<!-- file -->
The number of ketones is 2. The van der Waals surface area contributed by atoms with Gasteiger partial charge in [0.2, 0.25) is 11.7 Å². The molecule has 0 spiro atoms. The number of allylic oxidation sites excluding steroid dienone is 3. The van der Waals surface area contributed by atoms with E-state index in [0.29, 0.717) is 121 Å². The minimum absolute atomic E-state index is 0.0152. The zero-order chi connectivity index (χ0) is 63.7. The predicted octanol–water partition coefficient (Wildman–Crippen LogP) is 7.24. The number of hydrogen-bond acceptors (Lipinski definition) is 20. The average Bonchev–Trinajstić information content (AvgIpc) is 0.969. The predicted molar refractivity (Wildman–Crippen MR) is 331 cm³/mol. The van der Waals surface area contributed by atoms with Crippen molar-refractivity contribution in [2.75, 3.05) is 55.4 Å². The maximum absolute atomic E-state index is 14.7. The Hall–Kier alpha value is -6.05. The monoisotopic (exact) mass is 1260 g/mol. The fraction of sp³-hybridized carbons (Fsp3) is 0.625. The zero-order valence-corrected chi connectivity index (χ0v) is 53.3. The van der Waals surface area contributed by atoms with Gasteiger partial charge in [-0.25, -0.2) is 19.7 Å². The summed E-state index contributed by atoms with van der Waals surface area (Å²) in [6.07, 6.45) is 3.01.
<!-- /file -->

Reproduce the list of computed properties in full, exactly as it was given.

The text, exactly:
The number of ketones is 2. The van der Waals surface area contributed by atoms with Gasteiger partial charge in [0.2, 0.25) is 11.7 Å². The molecule has 0 spiro atoms. The number of allylic oxidation sites excluding steroid dienone is 3. The van der Waals surface area contributed by atoms with E-state index in [0.29, 0.717) is 121 Å². The minimum absolute atomic E-state index is 0.0152. The zero-order chi connectivity index (χ0) is 63.7. The predicted octanol–water partition coefficient (Wildman–Crippen LogP) is 7.24. The number of hydrogen-bond acceptors (Lipinski definition) is 20. The average Bonchev–Trinajstić information content (AvgIpc) is 0.969. The predicted molar refractivity (Wildman–Crippen MR) is 331 cm³/mol. The van der Waals surface area contributed by atoms with Crippen molar-refractivity contribution in [2.75, 3.05) is 55.4 Å². The maximum absolute atomic E-state index is 14.7. The Hall–Kier alpha value is -6.05. The monoisotopic (exact) mass is 1260 g/mol. The fraction of sp³-hybridized carbons (Fsp3) is 0.625. The zero-order valence-corrected chi connectivity index (χ0v) is 53.3. The van der Waals surface area contributed by atoms with Gasteiger partial charge in [-0.25, -0.2) is 19.7 Å². The summed E-state index contributed by atoms with van der Waals surface area (Å²) in [6.07, 6.45) is 3.01.